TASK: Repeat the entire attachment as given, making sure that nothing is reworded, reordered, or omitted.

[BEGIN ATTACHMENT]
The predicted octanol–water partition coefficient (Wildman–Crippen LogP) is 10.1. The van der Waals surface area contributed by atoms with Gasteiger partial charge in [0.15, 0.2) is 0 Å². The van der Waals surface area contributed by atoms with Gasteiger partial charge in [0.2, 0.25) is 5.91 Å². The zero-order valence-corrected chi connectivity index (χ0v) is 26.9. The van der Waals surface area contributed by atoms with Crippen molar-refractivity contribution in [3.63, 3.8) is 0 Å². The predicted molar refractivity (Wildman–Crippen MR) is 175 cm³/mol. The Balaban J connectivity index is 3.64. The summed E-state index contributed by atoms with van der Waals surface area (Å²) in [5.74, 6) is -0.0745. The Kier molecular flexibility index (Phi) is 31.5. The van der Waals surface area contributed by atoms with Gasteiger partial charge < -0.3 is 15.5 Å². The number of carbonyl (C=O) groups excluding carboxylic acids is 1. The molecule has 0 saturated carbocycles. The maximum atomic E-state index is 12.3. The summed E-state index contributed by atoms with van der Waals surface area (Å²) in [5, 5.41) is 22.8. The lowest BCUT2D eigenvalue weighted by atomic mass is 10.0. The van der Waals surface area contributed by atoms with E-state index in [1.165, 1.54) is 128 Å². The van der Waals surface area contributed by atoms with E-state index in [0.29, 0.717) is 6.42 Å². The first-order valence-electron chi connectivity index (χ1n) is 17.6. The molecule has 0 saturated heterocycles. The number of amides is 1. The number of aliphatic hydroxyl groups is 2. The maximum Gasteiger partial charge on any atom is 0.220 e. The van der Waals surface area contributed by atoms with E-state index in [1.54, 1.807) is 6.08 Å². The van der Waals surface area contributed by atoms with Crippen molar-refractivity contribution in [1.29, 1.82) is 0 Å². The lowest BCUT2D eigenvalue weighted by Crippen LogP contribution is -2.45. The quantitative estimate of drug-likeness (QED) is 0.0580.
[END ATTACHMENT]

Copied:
The predicted octanol–water partition coefficient (Wildman–Crippen LogP) is 10.1. The van der Waals surface area contributed by atoms with Gasteiger partial charge in [0.15, 0.2) is 0 Å². The van der Waals surface area contributed by atoms with Gasteiger partial charge in [0.2, 0.25) is 5.91 Å². The zero-order valence-corrected chi connectivity index (χ0v) is 26.9. The van der Waals surface area contributed by atoms with Crippen molar-refractivity contribution in [3.63, 3.8) is 0 Å². The predicted molar refractivity (Wildman–Crippen MR) is 175 cm³/mol. The Balaban J connectivity index is 3.64. The summed E-state index contributed by atoms with van der Waals surface area (Å²) in [5.74, 6) is -0.0745. The Kier molecular flexibility index (Phi) is 31.5. The van der Waals surface area contributed by atoms with Gasteiger partial charge < -0.3 is 15.5 Å². The number of carbonyl (C=O) groups excluding carboxylic acids is 1. The molecule has 0 saturated carbocycles. The maximum atomic E-state index is 12.3. The summed E-state index contributed by atoms with van der Waals surface area (Å²) in [5, 5.41) is 22.8. The lowest BCUT2D eigenvalue weighted by atomic mass is 10.0. The van der Waals surface area contributed by atoms with E-state index in [1.165, 1.54) is 128 Å². The van der Waals surface area contributed by atoms with E-state index in [0.29, 0.717) is 6.42 Å². The first-order valence-electron chi connectivity index (χ1n) is 17.6. The molecule has 0 saturated heterocycles. The number of amides is 1. The number of aliphatic hydroxyl groups is 2. The maximum Gasteiger partial charge on any atom is 0.220 e. The van der Waals surface area contributed by atoms with E-state index in [1.54, 1.807) is 6.08 Å². The van der Waals surface area contributed by atoms with Crippen molar-refractivity contribution in [1.29, 1.82) is 0 Å². The lowest BCUT2D eigenvalue weighted by Crippen LogP contribution is -2.45. The quantitative estimate of drug-likeness (QED) is 0.0580.